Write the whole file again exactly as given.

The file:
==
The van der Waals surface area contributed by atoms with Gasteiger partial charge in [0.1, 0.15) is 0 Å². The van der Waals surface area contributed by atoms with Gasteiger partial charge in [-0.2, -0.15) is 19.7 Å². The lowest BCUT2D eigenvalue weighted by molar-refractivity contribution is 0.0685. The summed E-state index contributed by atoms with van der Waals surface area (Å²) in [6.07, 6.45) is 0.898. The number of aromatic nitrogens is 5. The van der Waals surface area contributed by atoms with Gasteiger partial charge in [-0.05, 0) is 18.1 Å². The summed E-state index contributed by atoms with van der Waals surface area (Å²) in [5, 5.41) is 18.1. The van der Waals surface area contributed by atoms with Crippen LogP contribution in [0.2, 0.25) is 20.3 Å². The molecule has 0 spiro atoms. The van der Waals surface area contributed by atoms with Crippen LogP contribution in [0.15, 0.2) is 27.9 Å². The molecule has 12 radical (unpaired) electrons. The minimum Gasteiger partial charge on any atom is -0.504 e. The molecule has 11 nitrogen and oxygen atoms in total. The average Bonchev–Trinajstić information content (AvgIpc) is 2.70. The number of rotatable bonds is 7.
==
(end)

The van der Waals surface area contributed by atoms with Gasteiger partial charge in [0.1, 0.15) is 0 Å². The van der Waals surface area contributed by atoms with Gasteiger partial charge in [-0.2, -0.15) is 19.7 Å². The lowest BCUT2D eigenvalue weighted by molar-refractivity contribution is 0.0685. The summed E-state index contributed by atoms with van der Waals surface area (Å²) in [6.07, 6.45) is 0.898. The number of aromatic nitrogens is 5. The van der Waals surface area contributed by atoms with Gasteiger partial charge in [-0.05, 0) is 18.1 Å². The summed E-state index contributed by atoms with van der Waals surface area (Å²) in [5, 5.41) is 18.1. The van der Waals surface area contributed by atoms with Crippen LogP contribution in [0.2, 0.25) is 20.3 Å². The molecule has 0 spiro atoms. The van der Waals surface area contributed by atoms with Crippen LogP contribution in [0.15, 0.2) is 27.9 Å². The molecule has 12 radical (unpaired) electrons. The minimum Gasteiger partial charge on any atom is -0.504 e. The molecule has 11 nitrogen and oxygen atoms in total. The average Bonchev–Trinajstić information content (AvgIpc) is 2.70. The number of rotatable bonds is 7.